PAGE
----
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1st Native American Bishop Dies at 64

By Olivier Uyttebrouck
Journal Staff Writer
       Bishop Donald Pelotte, who led the Diocese of Gallup for 22 years as the nation's first Native American bishop, died Thursday after he was hospitalized with an apparent stroke.
    Pelotte, 64, was admitted Dec. 27 to a critical care unit of Holy Cross Hospital in Fort Lauderdale, Fla., and never recovered, according to the Diocese of Gallup.
    Pelotte, who resigned from the diocese in April 2008, garnered speculation both within and outside the diocese after he suffered a brain injury in July 2007 in what church officials described as a fall down stairs in his home. Based on the injuries, police and emergency personnel thought he had been attacked.
    A spokesman for the diocese said Thursday that Pelotte's death was not connected to the 2007 injury.
    The Rev. John Mittelstadt, pastor of St. Mary's Mission in Tohatchi and a longtime friend of Pelotte's, said the controversy over Pelotte's final year in the diocese did nothing to diminish his admiration among parishioners.
    "People loved him no matter what," Mittelstadt said Thursday. "They still loved him even though he resigned."
    Pelotte surpassed previous bishops in fulfilling the diocese's mission of serving Native American people of all tribes, Mittelstadt said.
    "The main purpose of this diocese is Native American people," he said. "I think (Pelotte) really helped bring that about. He really helped us to acculturate the Catholic ways with the Native American."
    Pelotte, whose father was a member of the Abenaki tribe of Maine, tolerated Native American ceremonies in Roman Catholic services to an extent that would have been unthinkable under previous bishops, Mittelstadt said.
    "It wasn't the Great White Father thing," he said. "It was (Pelotte's) Native American understanding. He got laity involved in the church and in ministries. He had a respect for the medicine men and medicine women of all tribes."
    Pelotte established a program called "Builders of the New Earth" to teach Navajo laity to serve as ministers, Mittelstadt said. Today, Navajo lay ministers are central to the diocese, he said. St. Mary's Mission has two Navajo deacons ordained by Pelotte.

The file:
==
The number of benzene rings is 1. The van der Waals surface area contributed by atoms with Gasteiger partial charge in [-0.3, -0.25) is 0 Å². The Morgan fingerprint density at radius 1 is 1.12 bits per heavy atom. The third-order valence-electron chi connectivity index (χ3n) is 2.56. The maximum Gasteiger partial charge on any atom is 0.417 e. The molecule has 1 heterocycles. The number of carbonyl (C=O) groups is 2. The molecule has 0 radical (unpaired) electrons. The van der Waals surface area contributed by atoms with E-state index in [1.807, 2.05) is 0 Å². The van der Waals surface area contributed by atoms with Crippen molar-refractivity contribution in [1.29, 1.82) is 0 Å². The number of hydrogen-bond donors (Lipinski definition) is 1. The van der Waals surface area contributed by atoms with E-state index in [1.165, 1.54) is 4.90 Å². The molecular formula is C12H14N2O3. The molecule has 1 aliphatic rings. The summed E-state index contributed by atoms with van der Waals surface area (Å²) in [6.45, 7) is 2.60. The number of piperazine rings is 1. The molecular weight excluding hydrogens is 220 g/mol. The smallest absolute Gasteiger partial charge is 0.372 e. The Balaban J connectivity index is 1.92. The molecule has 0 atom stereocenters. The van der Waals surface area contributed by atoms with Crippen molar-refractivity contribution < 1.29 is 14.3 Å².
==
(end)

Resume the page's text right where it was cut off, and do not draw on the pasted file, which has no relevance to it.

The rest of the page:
Pelotte was hospitalized for a stroke and remained in a coma in the days before his death, Mittelstadt said. A Maine native, Pelotte was ordained as a priest in 1972.
    In 1990, Pope John Paul II tapped Pelotte as the third bishop of the Diocese of Gallup, a 55,000-square-mile diocese that encompasses the Navajo reservation in New Mexico and Arizona.
    He replaced Bishop Jerome Hastrich. Pelotte had served as coadjutor bishop of the diocese since 1986.
    At his ordination, parishioners gave Pelotte a feathered bonnet that he wore during a portion of the installation ceremony, Mittelstadt recalled.
    "It was quite a breakthrough, the first Native American bishop," Mittelstadt said. "We were really excited about him being ordained a bishop."
    But events at the end of his tenure took some of the luster off Pelotte's career.
    He suffered severe head trauma and other injuries during an incident at his Gallup home on July 23, 2007.
    The severity of Pelotte's injuries led police and medical personnel to speculate that the then 62-year-old bishop had been attacked. But church officials insisted that he fell down a stairway.
    Pelotte received treatment in Arizona, Texas and Florida for two months. Shortly after his return to Gallup, Pelotte called police to report that intruders had entered his home and refused to leave.
    Pelotte left Gallup for further treatment in December 2007 when Phoenix Bishop Thomas J. Olmsted was appointed as apostolic administrator. The Vatican announced Pelotte's resignation in May 2008.
    Bishop James Wall was installed as bishop of the diocese on April 23, 2009.

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